time and attendance software will be your best friend in tracking working hours and overtime. Tracking employees’ working time with a time tracking app will help you visualise patterns at an individual level and company-wide. By getting the big picture, managers will also know when an employee is at risk of burnout and better calculate overtime compensation. Accurately tracking working hours also helps prevent time theft and rounding up of hours.

Get familiar with wage compensation laws

Laws are subject to federal and local regulation, which is why is essential you research which rules apply in your location. In the UK for instance, the average hourly paid combined must never be below the National Minimum Wage. As mentioned earlier, failure to pay overtime can potentially result in costly lawsuits.

Clearly communicate your company's policies regarding overtime

Do set the specifics as far as what constitutes overtime in your company. Especially, regarding technology. While the digital era is great, it is almost impossible to completely disconnect from work during off-hours.

As meaningless as it may look, checking emails and answering calls count towards working time and can stack up to many minutes of overtime. This can set the ground for labour litigation. Make sure your employees understand the importance of recording overtime accurately to protect your company against legal action. It is also recommended to have any overtime agreement in writing and signed by both parts added to the employment contract.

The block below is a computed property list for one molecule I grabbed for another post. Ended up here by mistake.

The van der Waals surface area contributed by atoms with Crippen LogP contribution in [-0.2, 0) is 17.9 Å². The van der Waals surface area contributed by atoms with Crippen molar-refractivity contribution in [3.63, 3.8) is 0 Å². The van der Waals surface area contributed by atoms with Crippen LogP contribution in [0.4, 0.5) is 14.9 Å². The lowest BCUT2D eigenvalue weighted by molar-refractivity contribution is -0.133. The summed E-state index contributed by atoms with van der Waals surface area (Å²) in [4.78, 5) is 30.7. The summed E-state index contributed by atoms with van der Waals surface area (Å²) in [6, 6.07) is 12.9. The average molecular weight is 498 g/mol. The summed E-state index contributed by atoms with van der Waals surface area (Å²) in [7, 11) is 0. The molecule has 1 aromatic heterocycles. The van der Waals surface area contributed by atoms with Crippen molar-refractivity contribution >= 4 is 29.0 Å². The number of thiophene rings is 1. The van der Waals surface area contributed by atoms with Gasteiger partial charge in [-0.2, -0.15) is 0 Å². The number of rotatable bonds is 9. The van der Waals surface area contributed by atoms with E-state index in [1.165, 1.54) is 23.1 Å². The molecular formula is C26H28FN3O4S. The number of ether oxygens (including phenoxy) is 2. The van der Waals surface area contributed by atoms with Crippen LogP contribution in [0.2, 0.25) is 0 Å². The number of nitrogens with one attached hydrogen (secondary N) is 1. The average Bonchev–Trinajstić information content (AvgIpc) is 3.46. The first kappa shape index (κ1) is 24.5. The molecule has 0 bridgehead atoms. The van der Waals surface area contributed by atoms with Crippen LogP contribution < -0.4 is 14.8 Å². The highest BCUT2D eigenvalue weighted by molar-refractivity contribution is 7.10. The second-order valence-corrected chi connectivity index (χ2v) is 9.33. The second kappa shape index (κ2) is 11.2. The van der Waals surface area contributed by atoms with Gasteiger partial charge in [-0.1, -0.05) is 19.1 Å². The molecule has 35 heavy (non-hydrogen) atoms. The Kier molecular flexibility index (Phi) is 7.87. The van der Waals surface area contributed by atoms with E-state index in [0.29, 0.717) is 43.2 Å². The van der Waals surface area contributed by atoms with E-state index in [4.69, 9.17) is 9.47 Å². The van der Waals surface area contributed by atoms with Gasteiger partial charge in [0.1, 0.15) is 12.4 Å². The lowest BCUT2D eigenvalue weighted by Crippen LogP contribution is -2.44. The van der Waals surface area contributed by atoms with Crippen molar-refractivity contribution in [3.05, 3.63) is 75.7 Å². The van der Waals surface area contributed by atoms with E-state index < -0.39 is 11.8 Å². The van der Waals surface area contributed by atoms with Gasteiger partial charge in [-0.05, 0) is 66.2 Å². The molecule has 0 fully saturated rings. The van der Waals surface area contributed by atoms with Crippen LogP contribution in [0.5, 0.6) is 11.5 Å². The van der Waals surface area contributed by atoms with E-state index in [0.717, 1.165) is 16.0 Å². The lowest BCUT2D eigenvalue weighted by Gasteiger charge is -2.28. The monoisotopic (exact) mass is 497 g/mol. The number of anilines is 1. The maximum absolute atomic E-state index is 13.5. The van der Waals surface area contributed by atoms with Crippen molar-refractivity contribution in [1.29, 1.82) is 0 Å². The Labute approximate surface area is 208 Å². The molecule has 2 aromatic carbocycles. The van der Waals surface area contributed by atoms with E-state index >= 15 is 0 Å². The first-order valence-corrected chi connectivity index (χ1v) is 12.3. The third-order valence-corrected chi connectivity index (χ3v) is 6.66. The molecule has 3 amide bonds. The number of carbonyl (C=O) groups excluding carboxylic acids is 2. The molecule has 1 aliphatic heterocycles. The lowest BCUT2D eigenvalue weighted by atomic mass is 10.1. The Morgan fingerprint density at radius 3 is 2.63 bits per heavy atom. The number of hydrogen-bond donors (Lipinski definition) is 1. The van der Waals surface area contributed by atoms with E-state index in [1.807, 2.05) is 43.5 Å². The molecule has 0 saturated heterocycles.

Always compensate employees for working overtime

61% of people believe they do not have a balance between work and life. In efforts to fight this, many companies offer time off in lieu as compensation for overtime. Some others decide to pay 1.5x the normal hourly rate of an employee. Whichever you choose, compensating overtime will reduce the negative effects of overtime. 

Steps you can take to reduce overtime

Besides managing overtime effectively, you can also take steps to reduce overtime. Here are some things you can do.

Assess employees’ workload

Over half of employees' work overtime due to too much work (53%). Make sure to distribute the workload more equally among employees. By clearly setting your employees’ responsibilities and storing them in a single system, you’ll have a better overview of the workload distribution.

Manage work schedules effectively

By having a clear overview of how time at work is spent, you’ll be able to spot if there are enough staff members during a shift, or at an office location. This will ensure employees are not overburdened or need to work extra to meet deadlines.

Plan ahead

In some situations, you might be able to tell when a busy season is coming or a project will take longer. A smart planning can prevent employee to work overtime, especially in the firm's departments where this behaviour is more frequent, such as the IT. You could avoid overtime by working ahead of schedule and allowing employees to take time off before the busy season.

Monitor employees

Know exactly what your employees are working on by allowing them to enter comments on their time entries. You can also create a policy in instances where overtime work can be compensated with additional time off days.

Get on top of overtime

Overtime can either make or destroy your organisation. Keep in mind overworking staff hurts productivity and employees’ morale. Leaving workers stressed and exhausted will not only result in high absenteeism levels but also hurts your employer brand. So make sure you have an effective overtime tracking tool like ours to enhance your overtime management and other HR tasks.